This is normally where a Giants/Rockies series preview would go.
You do not care about the Giants/Rockies series. No one does. The Chad Bettis/Yusmeiro Petit matchup is just one of the signs that you could spend 10 hours this week on something better than the Giants/Rockies series. But you'll watch. We'll all watch. Bonds help us, we'll all watch.
Instead, there's something that's been on my mind for a while, and today is the perfect day to clarify those thoughts. It's a two-parter.
Idea #1: You have a right to complain about a bad season, regardless of what happened in previous seasons
The Giants are having a bad season. The Giants just had two of the best, most exciting, thrilling, unexpected amazing seasons that any franchise could ever hope for. Both are true. And you're bummed out about the first one.
Well, of course you are. And good for you.
You spend a lot of time with your baseball team. A lot of time. So much time. If you watch every game, you watch about 500 hours of baseball. If you add the time spent reading, writing, and talking about the Giants, you're getting close to 750 hours of active baseball engagement. But it's really hard to watch every game, so let's roll it all into that first 500 hours and call it even.
Let's see, divide that by 10,000 to get to Malcolm Gladwell's pop-science non-meaningful meaningful number, and you get 20 years. After 20 years of following baseball like a hardcore fan, you supposedly become an expert. And you could have used that time to become fluent in another language, play an instrument, or perfect anything else you chose to accomplish.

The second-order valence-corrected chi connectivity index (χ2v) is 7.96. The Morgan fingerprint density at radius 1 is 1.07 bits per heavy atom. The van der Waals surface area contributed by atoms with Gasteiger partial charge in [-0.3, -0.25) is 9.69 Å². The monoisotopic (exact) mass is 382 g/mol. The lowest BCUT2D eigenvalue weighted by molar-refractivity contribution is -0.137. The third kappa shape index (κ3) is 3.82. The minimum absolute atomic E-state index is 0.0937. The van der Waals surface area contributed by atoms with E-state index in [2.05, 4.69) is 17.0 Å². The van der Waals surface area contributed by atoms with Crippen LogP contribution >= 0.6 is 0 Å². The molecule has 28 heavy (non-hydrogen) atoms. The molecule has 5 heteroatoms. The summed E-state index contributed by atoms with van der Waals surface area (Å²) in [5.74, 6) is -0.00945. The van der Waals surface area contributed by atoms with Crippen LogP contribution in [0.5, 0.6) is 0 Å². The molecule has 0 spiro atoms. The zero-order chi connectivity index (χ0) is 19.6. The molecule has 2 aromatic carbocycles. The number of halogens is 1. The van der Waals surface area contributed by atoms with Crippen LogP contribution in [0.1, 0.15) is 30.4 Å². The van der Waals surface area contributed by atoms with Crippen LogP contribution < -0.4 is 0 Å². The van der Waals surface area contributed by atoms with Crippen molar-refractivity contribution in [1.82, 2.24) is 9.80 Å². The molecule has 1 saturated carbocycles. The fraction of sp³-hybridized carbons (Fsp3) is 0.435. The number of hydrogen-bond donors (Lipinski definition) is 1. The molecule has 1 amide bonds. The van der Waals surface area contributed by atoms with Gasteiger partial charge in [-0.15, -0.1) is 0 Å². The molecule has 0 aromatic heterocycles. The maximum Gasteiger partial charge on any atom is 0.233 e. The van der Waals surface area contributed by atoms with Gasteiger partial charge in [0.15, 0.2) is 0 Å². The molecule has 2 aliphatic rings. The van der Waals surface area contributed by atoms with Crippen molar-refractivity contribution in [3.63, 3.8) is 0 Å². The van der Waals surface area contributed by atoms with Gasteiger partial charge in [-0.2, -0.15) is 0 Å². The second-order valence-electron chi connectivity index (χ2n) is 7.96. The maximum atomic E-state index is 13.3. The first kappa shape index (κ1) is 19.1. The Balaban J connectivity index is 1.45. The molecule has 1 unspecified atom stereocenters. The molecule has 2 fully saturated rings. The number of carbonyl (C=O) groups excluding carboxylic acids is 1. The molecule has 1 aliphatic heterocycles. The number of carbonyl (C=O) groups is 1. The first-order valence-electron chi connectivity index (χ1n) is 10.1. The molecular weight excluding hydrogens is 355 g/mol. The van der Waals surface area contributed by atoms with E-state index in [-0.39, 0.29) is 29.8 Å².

You chose baseball.
Those games are three hours long. And they happen, like, every day. But it's what you've chosen. You want to live and die with every pitch. The ones not thrown by Chad Bettis or Yusmeiro Petit, at least. You wait all winter thinking about those pitches. You argue about the players who will throw and swing at them because there's nothing else to do. For hours, you argue about this. And hours and hours. And hours and hours and hours.
When the games actually got here this season, they were a steaming puddle of hot poison. Just dreadful. All those hours, expecting something different. All those hours, only to get bit in the brain by reality. A realitygator, if you will. It sucks. It's no fun. It's still baseball, and this is the path we've chosen, so we'll watch. Next year, the year after, we'll watch. And the hours will build up again. Here's a secret: Next year is probably going to be disappointing relative to 2010 and 2012. So is the year after that. And that. Them's just the odds.
So never apologize for bemoaning a bad season. Never feel bad about disappointment, even if it comes on the heels of an amazing season or two or 20. That was hundreds and hundreds of hours ago, in terms of raw time spent engaging with baseball. New expectations, new dreams were built up between now and then. If you're disappointed about the season to date, that's the point. Baseball's supposed to be about the ups making the downs worth it, and the downs making the ups that much better.